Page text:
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Planning a City, Virtually

May 31, 2018

To help stakeholders and developers prepare for Peña Station NEXT, Denver’s forthcoming, airport-abutting smart community, engineers and computer scientists at NREL have created an immersive planning environment at the laboratory’s Insight Center. Like the community itself, NREL’s visualization tool is a revolution in how we interact with tomorrow’s power systems.

“Peña Station NEXT presents a new opportunity for power systems design and optimization,” said Laboratory Program Manager Martha Symko-Davies. “With on-site solar, storage, mobility and building technologies all operating in concert with the power grid, we need an innovative design solution to visualizing the system dynamics.”

The Peña Station NEXT visualization was prepared as an alternative planning tool to bring to life the charts and diagrams that are less friendly to intuition.

“It’s hard to display the complex nature of this power system using more traditional visualization tools,” said Bri-Mathias Hodge, co-principal investigator of the Peña Station NEXT visualization tool. “This tool is well suited for the Peña Station NEXT project because there is data coming from a number of different interacting systems—interactions between the power systems side and the buildings side.”

The development of Peña Station NEXT is balanced among several ambitious goals—the Internet of Things technology from Panasonic Enterprise Solutions must function inside buildings developed by L.C. Fulenwider, Inc., which are expected to set new standards for livability while ultimately harnessing renewable and energy storage technologies to remain carbon neutral. NREL’s visualization captures the trade-offs that will affect Peña Station NEXT’s development and expresses them in an intuitive 3-D setting.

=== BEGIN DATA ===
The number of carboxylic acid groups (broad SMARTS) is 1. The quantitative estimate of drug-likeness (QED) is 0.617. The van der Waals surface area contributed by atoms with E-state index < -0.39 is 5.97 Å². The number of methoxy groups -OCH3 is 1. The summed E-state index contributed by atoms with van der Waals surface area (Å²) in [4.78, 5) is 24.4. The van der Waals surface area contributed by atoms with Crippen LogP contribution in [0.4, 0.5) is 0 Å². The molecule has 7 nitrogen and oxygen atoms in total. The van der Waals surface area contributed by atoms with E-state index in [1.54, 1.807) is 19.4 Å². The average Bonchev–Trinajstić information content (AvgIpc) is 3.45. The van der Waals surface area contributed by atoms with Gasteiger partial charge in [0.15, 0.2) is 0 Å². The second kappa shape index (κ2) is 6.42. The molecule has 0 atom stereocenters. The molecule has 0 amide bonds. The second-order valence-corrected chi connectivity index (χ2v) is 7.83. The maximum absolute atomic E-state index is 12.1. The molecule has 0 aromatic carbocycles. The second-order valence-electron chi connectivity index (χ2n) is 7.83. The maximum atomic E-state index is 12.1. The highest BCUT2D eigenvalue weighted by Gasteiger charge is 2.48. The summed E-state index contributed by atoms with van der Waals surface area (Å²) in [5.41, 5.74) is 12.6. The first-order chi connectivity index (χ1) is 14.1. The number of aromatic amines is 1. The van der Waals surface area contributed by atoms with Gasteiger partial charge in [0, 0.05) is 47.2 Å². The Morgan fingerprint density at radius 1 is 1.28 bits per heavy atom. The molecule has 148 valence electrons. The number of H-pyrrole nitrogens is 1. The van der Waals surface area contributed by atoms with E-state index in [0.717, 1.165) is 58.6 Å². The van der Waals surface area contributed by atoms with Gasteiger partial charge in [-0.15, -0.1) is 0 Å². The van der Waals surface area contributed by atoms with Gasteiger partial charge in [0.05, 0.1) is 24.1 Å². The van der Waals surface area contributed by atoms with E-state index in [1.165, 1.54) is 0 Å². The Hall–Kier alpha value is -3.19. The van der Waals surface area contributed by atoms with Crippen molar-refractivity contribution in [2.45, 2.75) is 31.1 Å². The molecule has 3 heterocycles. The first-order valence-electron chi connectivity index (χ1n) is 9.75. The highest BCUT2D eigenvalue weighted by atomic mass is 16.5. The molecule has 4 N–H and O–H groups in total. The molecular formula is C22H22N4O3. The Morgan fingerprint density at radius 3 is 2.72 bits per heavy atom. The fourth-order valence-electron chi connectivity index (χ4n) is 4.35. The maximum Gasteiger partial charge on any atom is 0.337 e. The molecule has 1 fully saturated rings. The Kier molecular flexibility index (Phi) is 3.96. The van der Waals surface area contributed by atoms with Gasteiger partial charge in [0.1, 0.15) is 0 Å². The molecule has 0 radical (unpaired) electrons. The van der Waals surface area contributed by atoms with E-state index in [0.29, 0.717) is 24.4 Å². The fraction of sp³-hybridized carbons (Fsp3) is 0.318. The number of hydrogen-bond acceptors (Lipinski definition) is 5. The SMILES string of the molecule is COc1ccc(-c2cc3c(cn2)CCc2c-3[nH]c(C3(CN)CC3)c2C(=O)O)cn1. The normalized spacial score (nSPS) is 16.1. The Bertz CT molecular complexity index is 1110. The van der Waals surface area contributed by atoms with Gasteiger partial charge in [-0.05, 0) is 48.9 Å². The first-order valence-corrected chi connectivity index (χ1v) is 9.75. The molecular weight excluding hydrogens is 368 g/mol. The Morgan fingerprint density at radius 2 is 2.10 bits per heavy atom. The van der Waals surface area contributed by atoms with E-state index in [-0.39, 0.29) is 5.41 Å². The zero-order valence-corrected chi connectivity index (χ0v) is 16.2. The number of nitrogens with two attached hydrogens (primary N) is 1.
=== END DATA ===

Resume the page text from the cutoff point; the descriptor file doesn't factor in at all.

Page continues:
“It’s been fantastic for enabling the different stakeholders to quickly understand all of the system components so that they can understand the broader implications of the choices they’re making,” said Hodge.

The visualization environment, housed in the ESIF and powered by NREL’s high-performance computer, allows users to virtually fly through Peña Station NEXT. With wearable technology and user-friendly controls, developers and energy planners can enter the virtual city and modify parameters to explore alternative design scenarios in real time. “The ability to change things on the fly is the great part; it’s not just one static solution,” said Hodge.

Peña Station NEXT is a transit-oriented, mixed-use development that embraces smart technology. To learn more about NREL’s support of this first-of-its-kind project, visit the Pena Station NEXT partner page.